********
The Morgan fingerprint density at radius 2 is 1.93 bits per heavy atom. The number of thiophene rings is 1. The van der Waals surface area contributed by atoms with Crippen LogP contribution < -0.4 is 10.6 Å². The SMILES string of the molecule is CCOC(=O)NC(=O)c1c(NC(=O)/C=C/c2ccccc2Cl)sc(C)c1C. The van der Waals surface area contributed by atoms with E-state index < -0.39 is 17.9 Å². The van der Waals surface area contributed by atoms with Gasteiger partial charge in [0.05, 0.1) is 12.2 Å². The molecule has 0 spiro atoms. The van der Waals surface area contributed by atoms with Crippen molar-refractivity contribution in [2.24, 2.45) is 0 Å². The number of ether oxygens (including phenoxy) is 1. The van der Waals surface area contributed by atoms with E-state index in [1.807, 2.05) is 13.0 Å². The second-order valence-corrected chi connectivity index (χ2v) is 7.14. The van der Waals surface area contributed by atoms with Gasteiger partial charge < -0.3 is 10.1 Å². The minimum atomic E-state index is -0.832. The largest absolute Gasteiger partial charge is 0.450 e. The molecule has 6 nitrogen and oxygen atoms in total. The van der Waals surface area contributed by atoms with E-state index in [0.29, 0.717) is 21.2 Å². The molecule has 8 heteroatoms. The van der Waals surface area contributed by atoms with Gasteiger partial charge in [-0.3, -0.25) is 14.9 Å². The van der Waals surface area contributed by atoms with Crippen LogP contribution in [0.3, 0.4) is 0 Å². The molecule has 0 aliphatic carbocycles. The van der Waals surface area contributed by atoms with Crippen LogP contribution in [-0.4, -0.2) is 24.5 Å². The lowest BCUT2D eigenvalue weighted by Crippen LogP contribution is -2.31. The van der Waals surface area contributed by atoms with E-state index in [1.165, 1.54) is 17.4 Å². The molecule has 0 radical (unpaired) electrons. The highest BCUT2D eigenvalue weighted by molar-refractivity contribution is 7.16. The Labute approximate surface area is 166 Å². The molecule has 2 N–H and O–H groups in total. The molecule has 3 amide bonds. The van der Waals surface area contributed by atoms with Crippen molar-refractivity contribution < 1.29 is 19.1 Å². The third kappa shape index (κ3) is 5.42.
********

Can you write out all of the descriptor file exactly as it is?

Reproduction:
The Morgan fingerprint density at radius 2 is 1.93 bits per heavy atom. The number of thiophene rings is 1. The van der Waals surface area contributed by atoms with Crippen LogP contribution < -0.4 is 10.6 Å². The SMILES string of the molecule is CCOC(=O)NC(=O)c1c(NC(=O)/C=C/c2ccccc2Cl)sc(C)c1C. The van der Waals surface area contributed by atoms with E-state index < -0.39 is 17.9 Å². The van der Waals surface area contributed by atoms with Gasteiger partial charge in [0.05, 0.1) is 12.2 Å². The molecule has 0 spiro atoms. The van der Waals surface area contributed by atoms with Crippen molar-refractivity contribution in [2.24, 2.45) is 0 Å². The number of ether oxygens (including phenoxy) is 1. The van der Waals surface area contributed by atoms with E-state index in [1.807, 2.05) is 13.0 Å². The second-order valence-corrected chi connectivity index (χ2v) is 7.14. The van der Waals surface area contributed by atoms with Gasteiger partial charge < -0.3 is 10.1 Å². The minimum atomic E-state index is -0.832. The largest absolute Gasteiger partial charge is 0.450 e. The molecule has 6 nitrogen and oxygen atoms in total. The van der Waals surface area contributed by atoms with E-state index in [0.29, 0.717) is 21.2 Å². The molecule has 8 heteroatoms. The van der Waals surface area contributed by atoms with Gasteiger partial charge in [-0.3, -0.25) is 14.9 Å². The van der Waals surface area contributed by atoms with Crippen LogP contribution in [0.3, 0.4) is 0 Å². The molecule has 0 aliphatic carbocycles. The van der Waals surface area contributed by atoms with Crippen LogP contribution in [-0.4, -0.2) is 24.5 Å². The lowest BCUT2D eigenvalue weighted by Crippen LogP contribution is -2.31. The van der Waals surface area contributed by atoms with E-state index in [1.165, 1.54) is 17.4 Å². The molecule has 0 radical (unpaired) electrons. The highest BCUT2D eigenvalue weighted by molar-refractivity contribution is 7.16. The Labute approximate surface area is 166 Å². The molecule has 2 N–H and O–H groups in total. The molecule has 3 amide bonds. The van der Waals surface area contributed by atoms with Crippen molar-refractivity contribution < 1.29 is 19.1 Å². The third kappa shape index (κ3) is 5.42.